Our earliest mammal ancestors could glide from tree to tree on wing-like membranes, two Jurassic fossils have revealed.
The fossils were discovered in the Tiaojishan Formation to the north-east of Beijing. Each has wing-like skin exquisitely preserved attached to their arms and legs, suggesting that flight evolved in mammals 100 million years earlier than it did among the modern flying animals, such as bats and flying squirrels.
"It's amazing that the aerial adaptions occurred so early in the history of mammals," said David Grossnickle of the University of Chicago, author of a study in the journal Nature on the findings, in a statement. "Not only did these fossils show exquisite fossilisation of gliding membranes, their limb, hand and foot proportion also suggests a new gliding locomotion and behaviour."
These limbs were particularly long and delicate, specialised for being lightweight but strong enough to support the wing membranes. Both of the mammals – named Maiopatagium and Vilevolodon – belonged to the long-extinct haramiyidans group.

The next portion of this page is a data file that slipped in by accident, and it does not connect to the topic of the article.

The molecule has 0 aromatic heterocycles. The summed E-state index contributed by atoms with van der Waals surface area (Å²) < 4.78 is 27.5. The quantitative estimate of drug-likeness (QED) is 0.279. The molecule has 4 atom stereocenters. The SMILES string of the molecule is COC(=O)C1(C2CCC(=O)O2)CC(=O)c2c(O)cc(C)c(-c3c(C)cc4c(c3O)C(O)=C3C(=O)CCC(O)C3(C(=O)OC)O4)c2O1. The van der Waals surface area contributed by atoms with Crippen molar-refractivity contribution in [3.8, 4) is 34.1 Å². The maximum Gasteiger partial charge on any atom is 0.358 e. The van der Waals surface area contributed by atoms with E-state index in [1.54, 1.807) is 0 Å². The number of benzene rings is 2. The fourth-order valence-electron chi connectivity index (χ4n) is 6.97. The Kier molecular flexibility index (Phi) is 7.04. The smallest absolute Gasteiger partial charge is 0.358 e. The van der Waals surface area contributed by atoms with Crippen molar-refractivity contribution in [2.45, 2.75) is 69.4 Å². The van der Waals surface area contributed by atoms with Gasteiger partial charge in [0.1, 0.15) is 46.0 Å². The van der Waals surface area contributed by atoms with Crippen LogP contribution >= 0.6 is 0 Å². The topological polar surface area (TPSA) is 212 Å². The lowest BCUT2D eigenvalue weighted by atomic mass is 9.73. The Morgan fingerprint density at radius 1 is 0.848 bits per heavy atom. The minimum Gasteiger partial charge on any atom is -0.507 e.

"These Jurassic mammals are truly 'the first in glide'," said Zhe-Xi Luo of the University of Chicago, also a study author. "In a way, they got the first wings among all mammals."
The diet and way of feeding of these early flying mammals was specialised to make use of ferns and conifers, as they existed long before flowers first evolved in the Cretaceous. Their specialised feeding adaptations are detailed in another study in the same issue of the journal.
The discovery of such unexpected diversity among early mammals could turn interpretations of the era of the dinosaurs on its head. Perhaps these giant carnivores and herbivores were accompanied by a much more wide-ranging selection of mammals than previously realised.
"These new fossil gliders are the first winged mammals, and they demonstrate that early mammals did indeed have a wide range of ecological diversity, which means dinosaurs likely did not dominate the Mesozoic landscape as much as previously thought," said Luo.
"With every new mammal fossil from the age of dinosaurs, we continue to be surprised by how diverse mammalian forerunners were in both feeding and locomotor adaptations. The groundwork for mammals' successful diversification today appears to have been laid long ago."